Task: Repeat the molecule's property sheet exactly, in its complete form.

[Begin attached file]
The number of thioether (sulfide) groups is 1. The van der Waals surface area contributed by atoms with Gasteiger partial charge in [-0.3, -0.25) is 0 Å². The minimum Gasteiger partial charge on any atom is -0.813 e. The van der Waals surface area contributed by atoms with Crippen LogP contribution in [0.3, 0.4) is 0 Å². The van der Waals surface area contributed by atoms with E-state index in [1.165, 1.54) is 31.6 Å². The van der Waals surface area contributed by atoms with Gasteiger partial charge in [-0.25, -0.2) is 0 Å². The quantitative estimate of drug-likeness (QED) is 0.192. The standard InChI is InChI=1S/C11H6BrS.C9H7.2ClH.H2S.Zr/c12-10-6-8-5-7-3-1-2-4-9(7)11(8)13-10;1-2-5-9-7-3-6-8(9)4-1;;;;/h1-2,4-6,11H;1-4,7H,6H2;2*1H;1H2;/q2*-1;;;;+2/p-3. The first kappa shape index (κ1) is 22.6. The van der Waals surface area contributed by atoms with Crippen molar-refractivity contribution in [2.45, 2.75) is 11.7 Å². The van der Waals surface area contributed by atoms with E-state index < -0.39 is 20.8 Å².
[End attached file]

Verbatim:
The number of thioether (sulfide) groups is 1. The van der Waals surface area contributed by atoms with Gasteiger partial charge in [-0.3, -0.25) is 0 Å². The minimum Gasteiger partial charge on any atom is -0.813 e. The van der Waals surface area contributed by atoms with Crippen LogP contribution in [0.3, 0.4) is 0 Å². The van der Waals surface area contributed by atoms with E-state index in [1.165, 1.54) is 31.6 Å². The van der Waals surface area contributed by atoms with Gasteiger partial charge in [-0.25, -0.2) is 0 Å². The quantitative estimate of drug-likeness (QED) is 0.192. The standard InChI is InChI=1S/C11H6BrS.C9H7.2ClH.H2S.Zr/c12-10-6-8-5-7-3-1-2-4-9(7)11(8)13-10;1-2-5-9-7-3-6-8(9)4-1;;;;/h1-2,4-6,11H;1-4,7H,6H2;2*1H;1H2;/q2*-1;;;;+2/p-3. The first kappa shape index (κ1) is 22.6. The van der Waals surface area contributed by atoms with Crippen molar-refractivity contribution in [2.45, 2.75) is 11.7 Å². The van der Waals surface area contributed by atoms with E-state index < -0.39 is 20.8 Å².